Kraft Beats on Profit, Looks to Cadbury for Growth
Still, as the company slashed costs, its fourth-quarter profit more than tripled to $710 million, or 48 cents per share. Analysts polled by Thomson Reuters expected earnings of 45 cents per share. Fourth-quarter sales, which rose 3.2% to $11 billion due to currency conversions, missed Wall Street's expectations of $11.07 billion. Its shares were trading down 1.13% to $28.76 Tuesday afternoon.
In the newly-created food conglomerate, more than half of sales will come from outside America. Kraft will enter new markets like India, which accounts for $400 million of Cadbury's sales, and will expand in other markets such as Brazil, which will account for $1.5 billion of revenue, compared to $1.1 billion prior to the merger.
"The new Kraft Foods will deliver top tier organic growth with focus on higher growth, higher margin categories and expanding our footprint in developing markets," said Kraft CEO Irene Rosenfeld, who made a presentation to investors at a conference, where she also released the company's earnings for the fourth quarter and the year.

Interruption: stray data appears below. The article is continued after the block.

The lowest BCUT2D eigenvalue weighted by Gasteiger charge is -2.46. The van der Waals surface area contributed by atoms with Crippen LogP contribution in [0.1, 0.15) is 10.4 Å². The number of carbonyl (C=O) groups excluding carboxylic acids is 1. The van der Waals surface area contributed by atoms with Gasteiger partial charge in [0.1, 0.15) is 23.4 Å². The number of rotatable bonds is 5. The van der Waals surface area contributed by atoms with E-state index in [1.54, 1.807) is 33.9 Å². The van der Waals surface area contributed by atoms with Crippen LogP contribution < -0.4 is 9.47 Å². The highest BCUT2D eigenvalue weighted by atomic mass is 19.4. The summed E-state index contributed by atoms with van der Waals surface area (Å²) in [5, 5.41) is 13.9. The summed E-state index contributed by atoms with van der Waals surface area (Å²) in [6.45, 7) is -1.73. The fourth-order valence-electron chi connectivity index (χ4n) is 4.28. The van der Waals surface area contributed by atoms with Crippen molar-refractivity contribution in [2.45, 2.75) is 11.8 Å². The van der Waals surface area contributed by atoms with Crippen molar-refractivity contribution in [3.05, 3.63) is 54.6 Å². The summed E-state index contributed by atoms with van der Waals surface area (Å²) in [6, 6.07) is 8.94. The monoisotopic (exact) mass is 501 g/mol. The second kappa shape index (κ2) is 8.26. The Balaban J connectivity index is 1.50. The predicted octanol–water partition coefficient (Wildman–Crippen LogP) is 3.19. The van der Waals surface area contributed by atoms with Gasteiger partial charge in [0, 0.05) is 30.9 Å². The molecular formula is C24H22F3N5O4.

Kraft has had a tough time in the last couple of years as the economic downturn has changed many consumers' habits. In their search for value, many shoppers are increasingly turning away from more expensive brands to store brands for basic foods like cheese and coffee. That has forced Kraft to reduce prices, which eats into sales and profits.
Now, Kraft's Rosenfeld faces a different kind of challenge in ensuring a smooth merger with Cadbury, while also navigating new and growing markets overseas.